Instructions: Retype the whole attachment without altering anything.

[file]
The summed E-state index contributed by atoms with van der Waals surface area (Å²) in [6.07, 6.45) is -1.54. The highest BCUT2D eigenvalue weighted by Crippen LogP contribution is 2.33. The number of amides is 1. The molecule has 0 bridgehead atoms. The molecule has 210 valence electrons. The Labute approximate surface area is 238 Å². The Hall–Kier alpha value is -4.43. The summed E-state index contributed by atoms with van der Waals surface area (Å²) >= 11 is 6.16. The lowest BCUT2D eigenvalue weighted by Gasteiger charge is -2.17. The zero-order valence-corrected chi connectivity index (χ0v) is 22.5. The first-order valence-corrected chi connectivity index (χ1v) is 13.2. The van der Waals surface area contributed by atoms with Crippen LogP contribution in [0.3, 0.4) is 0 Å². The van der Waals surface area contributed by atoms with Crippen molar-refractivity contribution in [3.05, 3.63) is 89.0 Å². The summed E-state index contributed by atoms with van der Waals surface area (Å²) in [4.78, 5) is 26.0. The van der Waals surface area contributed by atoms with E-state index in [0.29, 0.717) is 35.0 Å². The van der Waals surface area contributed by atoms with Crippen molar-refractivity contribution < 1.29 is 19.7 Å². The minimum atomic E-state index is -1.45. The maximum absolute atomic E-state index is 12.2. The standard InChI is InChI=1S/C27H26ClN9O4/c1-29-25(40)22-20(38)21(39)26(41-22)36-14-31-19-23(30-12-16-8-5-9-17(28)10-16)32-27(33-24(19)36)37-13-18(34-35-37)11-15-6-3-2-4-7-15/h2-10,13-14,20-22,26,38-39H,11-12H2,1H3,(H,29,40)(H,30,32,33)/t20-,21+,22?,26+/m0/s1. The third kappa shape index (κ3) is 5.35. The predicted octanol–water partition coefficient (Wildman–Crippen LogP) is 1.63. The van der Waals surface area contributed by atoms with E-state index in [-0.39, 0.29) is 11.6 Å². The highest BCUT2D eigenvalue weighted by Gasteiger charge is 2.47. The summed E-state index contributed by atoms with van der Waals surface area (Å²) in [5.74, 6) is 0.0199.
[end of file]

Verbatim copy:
The summed E-state index contributed by atoms with van der Waals surface area (Å²) in [6.07, 6.45) is -1.54. The highest BCUT2D eigenvalue weighted by Crippen LogP contribution is 2.33. The number of amides is 1. The molecule has 0 bridgehead atoms. The molecule has 210 valence electrons. The Labute approximate surface area is 238 Å². The Hall–Kier alpha value is -4.43. The summed E-state index contributed by atoms with van der Waals surface area (Å²) >= 11 is 6.16. The lowest BCUT2D eigenvalue weighted by Gasteiger charge is -2.17. The zero-order valence-corrected chi connectivity index (χ0v) is 22.5. The first-order valence-corrected chi connectivity index (χ1v) is 13.2. The van der Waals surface area contributed by atoms with Crippen LogP contribution in [0.3, 0.4) is 0 Å². The van der Waals surface area contributed by atoms with Crippen molar-refractivity contribution in [3.05, 3.63) is 89.0 Å². The summed E-state index contributed by atoms with van der Waals surface area (Å²) in [4.78, 5) is 26.0. The van der Waals surface area contributed by atoms with E-state index in [0.29, 0.717) is 35.0 Å². The van der Waals surface area contributed by atoms with Crippen molar-refractivity contribution < 1.29 is 19.7 Å². The minimum atomic E-state index is -1.45. The maximum absolute atomic E-state index is 12.2. The standard InChI is InChI=1S/C27H26ClN9O4/c1-29-25(40)22-20(38)21(39)26(41-22)36-14-31-19-23(30-12-16-8-5-9-17(28)10-16)32-27(33-24(19)36)37-13-18(34-35-37)11-15-6-3-2-4-7-15/h2-10,13-14,20-22,26,38-39H,11-12H2,1H3,(H,29,40)(H,30,32,33)/t20-,21+,22?,26+/m0/s1. The third kappa shape index (κ3) is 5.35. The predicted octanol–water partition coefficient (Wildman–Crippen LogP) is 1.63. The van der Waals surface area contributed by atoms with E-state index in [-0.39, 0.29) is 11.6 Å². The highest BCUT2D eigenvalue weighted by Gasteiger charge is 2.47. The summed E-state index contributed by atoms with van der Waals surface area (Å²) in [5.74, 6) is 0.0199.